From the conversion table we produced by simultaneously using GSM1–4 and a stopwatch, we could calibrate gait speed data measured with GSM1 and −2 in 2016 and 2017, respectively. Interestingly, when gait speeds measured using GSM1 and −2 were converted to match the characteristics of GSM3-measured gait speeds, the overall mean gait speeds of 2016 and 2017 became identical.

Although GSM3-based gait speed data are not currently available in the KFACS, calibrated gait speed data from GSM1 and −2 provide evidence-based support for merging GSM3-based data in the future. Although this study was the first to compare gait speed measurements with GSM1–4 and a stopwatch, there are several limitations. First, this was a cross-comparison study of methods in young healthy engineers rather than in community-dwelling older adults with varying states of physical performance. However, by simultaneously using 5 methods and having the participants walk at random speeds, we acquired a wide array of gait speeds ranging from 0.5 to 2.0 m/s. Second, because a single researcher (HWJ) measured all 426 walks using a stopwatch, inter-observer effects of manually measured gait speed could not be assessed.

In conclusion, all 4 types of GSMs showed concordance with each other and the stopwatch for measuring gait speed. These results may provide evidence-based guidance for researchers interpreting gait speed data from different types of GSMs in future research.


The researchers claim no conflicts of interest.


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Article information Continued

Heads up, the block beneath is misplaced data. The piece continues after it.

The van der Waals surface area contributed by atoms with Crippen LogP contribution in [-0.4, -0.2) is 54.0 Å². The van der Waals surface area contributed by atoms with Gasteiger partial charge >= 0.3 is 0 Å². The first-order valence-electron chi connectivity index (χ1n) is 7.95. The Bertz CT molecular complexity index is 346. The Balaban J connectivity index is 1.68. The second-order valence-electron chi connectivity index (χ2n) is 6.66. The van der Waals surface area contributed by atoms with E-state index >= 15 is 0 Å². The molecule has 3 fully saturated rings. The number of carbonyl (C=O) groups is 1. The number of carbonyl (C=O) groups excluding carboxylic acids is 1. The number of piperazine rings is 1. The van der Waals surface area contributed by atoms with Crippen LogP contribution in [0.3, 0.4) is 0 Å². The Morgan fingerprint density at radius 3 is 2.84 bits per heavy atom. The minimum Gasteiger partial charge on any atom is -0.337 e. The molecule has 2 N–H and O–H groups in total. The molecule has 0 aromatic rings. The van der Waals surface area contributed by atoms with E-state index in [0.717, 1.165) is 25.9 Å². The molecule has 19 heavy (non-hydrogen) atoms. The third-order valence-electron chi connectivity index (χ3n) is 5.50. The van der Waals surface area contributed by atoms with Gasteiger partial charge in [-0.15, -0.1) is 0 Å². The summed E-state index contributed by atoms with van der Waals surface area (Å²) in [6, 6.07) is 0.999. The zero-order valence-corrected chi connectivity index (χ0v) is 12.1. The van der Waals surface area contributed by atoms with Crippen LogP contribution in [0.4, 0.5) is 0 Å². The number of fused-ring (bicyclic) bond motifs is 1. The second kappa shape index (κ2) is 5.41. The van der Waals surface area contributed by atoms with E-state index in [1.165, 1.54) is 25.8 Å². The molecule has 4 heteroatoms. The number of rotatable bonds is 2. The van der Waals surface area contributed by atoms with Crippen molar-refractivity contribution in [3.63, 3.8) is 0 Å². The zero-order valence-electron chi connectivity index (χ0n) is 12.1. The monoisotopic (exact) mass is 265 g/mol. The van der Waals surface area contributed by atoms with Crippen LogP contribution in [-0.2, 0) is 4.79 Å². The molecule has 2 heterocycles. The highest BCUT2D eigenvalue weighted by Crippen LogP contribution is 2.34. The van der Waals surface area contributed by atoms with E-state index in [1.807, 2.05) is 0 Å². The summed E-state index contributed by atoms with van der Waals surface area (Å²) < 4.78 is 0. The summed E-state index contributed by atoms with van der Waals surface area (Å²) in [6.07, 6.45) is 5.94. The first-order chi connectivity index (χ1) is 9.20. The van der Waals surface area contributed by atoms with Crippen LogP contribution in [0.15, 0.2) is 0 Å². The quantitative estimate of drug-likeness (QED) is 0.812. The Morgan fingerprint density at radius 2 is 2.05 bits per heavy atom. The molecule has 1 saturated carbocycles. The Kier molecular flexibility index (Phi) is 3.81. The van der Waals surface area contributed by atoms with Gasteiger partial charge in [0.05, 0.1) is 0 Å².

Fig. 1

Gait speed measuring layouts for Gaitspeedometers (GSMs). (A) GSM1, with 2 laser beams; (B) GSM2, with 2 ultrasound sensors; (C) GSM3, with 2 infrared sensors; (D) GSM4, with a light detection and ranging sensor.

Fig. 2

In the cross-comparison study, 4 Gaitspeedometers (GSMs) were simultaneously used to measure gait speeds of participants. (A) GSM1; (B) GSM2; (C) GSM3; (D) GSM4.

Fig. 3

(A–D) Scatterplots showing correlations between gait speeds measured using 4 types of Gaitspeedometers (GSMs) and a stopwatch. (E–H) Bland-Altman plots for gait speeds measured using 4 types of GSMs and a stopwatch. SD, standard deviation.

Table 1

Converting coefficients (multipliers) calculated for gait speeds measured with GSM1–4 and a stopwatch using linear regression analysis with no constant term

Devices From stopwatch From GSM1 From GSM2 From GSM3 From GSM4
To stopwatch 1.000 1.017 0.878 1.014 1.043
To GSM1 0.980 1.000 0.930 1.007 1.053
To GSM2 1.131 1.072 1.000 1.070 1.151
To GSM3 0.986 0.988 0.929 1.000 1.046
To GSM4 0.955 0.947 0.863 0.952 1.000

GSM, Gaitspeedometer.